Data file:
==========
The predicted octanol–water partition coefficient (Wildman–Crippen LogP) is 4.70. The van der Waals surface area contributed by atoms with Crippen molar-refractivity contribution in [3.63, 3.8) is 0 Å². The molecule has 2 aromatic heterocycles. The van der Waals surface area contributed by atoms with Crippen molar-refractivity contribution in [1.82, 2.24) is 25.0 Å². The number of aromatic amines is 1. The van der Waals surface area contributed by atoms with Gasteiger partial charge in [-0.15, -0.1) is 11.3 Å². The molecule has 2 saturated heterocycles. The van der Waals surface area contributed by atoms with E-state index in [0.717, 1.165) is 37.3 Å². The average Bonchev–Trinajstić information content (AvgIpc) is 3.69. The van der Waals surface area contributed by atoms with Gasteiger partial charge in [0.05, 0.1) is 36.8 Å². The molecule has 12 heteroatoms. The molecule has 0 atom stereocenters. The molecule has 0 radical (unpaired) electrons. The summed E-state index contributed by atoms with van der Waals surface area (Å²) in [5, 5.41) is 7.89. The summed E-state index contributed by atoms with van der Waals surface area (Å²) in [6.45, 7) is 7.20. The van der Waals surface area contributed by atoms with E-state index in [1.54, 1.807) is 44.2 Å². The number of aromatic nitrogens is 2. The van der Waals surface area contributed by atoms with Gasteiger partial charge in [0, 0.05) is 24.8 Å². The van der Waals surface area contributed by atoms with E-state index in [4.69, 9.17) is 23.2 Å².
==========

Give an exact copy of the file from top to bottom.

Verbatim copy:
The predicted octanol–water partition coefficient (Wildman–Crippen LogP) is 4.70. The van der Waals surface area contributed by atoms with Crippen molar-refractivity contribution in [3.63, 3.8) is 0 Å². The molecule has 2 aromatic heterocycles. The van der Waals surface area contributed by atoms with Crippen molar-refractivity contribution in [1.82, 2.24) is 25.0 Å². The number of aromatic amines is 1. The van der Waals surface area contributed by atoms with Gasteiger partial charge in [-0.15, -0.1) is 11.3 Å². The molecule has 2 saturated heterocycles. The van der Waals surface area contributed by atoms with E-state index in [0.717, 1.165) is 37.3 Å². The average Bonchev–Trinajstić information content (AvgIpc) is 3.69. The van der Waals surface area contributed by atoms with Gasteiger partial charge in [0.05, 0.1) is 36.8 Å². The molecule has 12 heteroatoms. The molecule has 0 atom stereocenters. The molecule has 0 radical (unpaired) electrons. The summed E-state index contributed by atoms with van der Waals surface area (Å²) in [5, 5.41) is 7.89. The summed E-state index contributed by atoms with van der Waals surface area (Å²) in [6.45, 7) is 7.20. The van der Waals surface area contributed by atoms with E-state index in [1.54, 1.807) is 44.2 Å². The number of aromatic nitrogens is 2. The van der Waals surface area contributed by atoms with Gasteiger partial charge in [0, 0.05) is 24.8 Å². The van der Waals surface area contributed by atoms with E-state index in [4.69, 9.17) is 23.2 Å².